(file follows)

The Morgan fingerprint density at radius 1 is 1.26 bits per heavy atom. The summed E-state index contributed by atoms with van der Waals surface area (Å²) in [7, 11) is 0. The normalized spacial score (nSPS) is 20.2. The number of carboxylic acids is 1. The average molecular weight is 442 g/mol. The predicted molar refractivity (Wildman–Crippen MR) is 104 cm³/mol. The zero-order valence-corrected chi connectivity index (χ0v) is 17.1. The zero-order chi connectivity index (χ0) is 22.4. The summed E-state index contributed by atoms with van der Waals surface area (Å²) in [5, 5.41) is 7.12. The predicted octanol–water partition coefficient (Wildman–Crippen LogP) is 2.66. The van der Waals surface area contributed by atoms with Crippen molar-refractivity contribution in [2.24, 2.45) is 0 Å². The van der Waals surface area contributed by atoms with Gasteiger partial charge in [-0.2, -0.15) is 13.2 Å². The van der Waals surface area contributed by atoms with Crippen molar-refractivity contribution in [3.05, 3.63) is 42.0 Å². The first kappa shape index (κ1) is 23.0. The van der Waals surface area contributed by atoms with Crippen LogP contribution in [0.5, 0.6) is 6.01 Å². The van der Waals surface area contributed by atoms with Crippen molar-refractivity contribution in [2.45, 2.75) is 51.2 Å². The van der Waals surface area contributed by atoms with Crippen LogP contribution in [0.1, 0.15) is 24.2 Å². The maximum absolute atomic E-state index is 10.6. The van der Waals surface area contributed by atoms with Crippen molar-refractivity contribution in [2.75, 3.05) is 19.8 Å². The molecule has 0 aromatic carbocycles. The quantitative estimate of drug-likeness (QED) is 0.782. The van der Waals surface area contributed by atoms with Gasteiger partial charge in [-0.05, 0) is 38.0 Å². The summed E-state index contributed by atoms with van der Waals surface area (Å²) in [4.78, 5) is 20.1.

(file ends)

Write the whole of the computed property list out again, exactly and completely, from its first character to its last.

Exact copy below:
The Morgan fingerprint density at radius 1 is 1.26 bits per heavy atom. The summed E-state index contributed by atoms with van der Waals surface area (Å²) in [7, 11) is 0. The normalized spacial score (nSPS) is 20.2. The number of carboxylic acids is 1. The average molecular weight is 442 g/mol. The predicted molar refractivity (Wildman–Crippen MR) is 104 cm³/mol. The zero-order valence-corrected chi connectivity index (χ0v) is 17.1. The zero-order chi connectivity index (χ0) is 22.4. The summed E-state index contributed by atoms with van der Waals surface area (Å²) in [5, 5.41) is 7.12. The predicted octanol–water partition coefficient (Wildman–Crippen LogP) is 2.66. The van der Waals surface area contributed by atoms with Crippen molar-refractivity contribution in [2.24, 2.45) is 0 Å². The van der Waals surface area contributed by atoms with Gasteiger partial charge in [-0.2, -0.15) is 13.2 Å². The van der Waals surface area contributed by atoms with Crippen molar-refractivity contribution in [3.05, 3.63) is 42.0 Å². The first kappa shape index (κ1) is 23.0. The van der Waals surface area contributed by atoms with Crippen LogP contribution in [0.5, 0.6) is 6.01 Å². The van der Waals surface area contributed by atoms with Crippen molar-refractivity contribution in [2.45, 2.75) is 51.2 Å². The van der Waals surface area contributed by atoms with Crippen LogP contribution in [0.1, 0.15) is 24.2 Å². The maximum absolute atomic E-state index is 10.6. The van der Waals surface area contributed by atoms with Crippen molar-refractivity contribution in [2.75, 3.05) is 19.8 Å². The molecule has 0 aromatic carbocycles. The quantitative estimate of drug-likeness (QED) is 0.782. The van der Waals surface area contributed by atoms with Gasteiger partial charge in [-0.05, 0) is 38.0 Å². The summed E-state index contributed by atoms with van der Waals surface area (Å²) in [4.78, 5) is 20.1.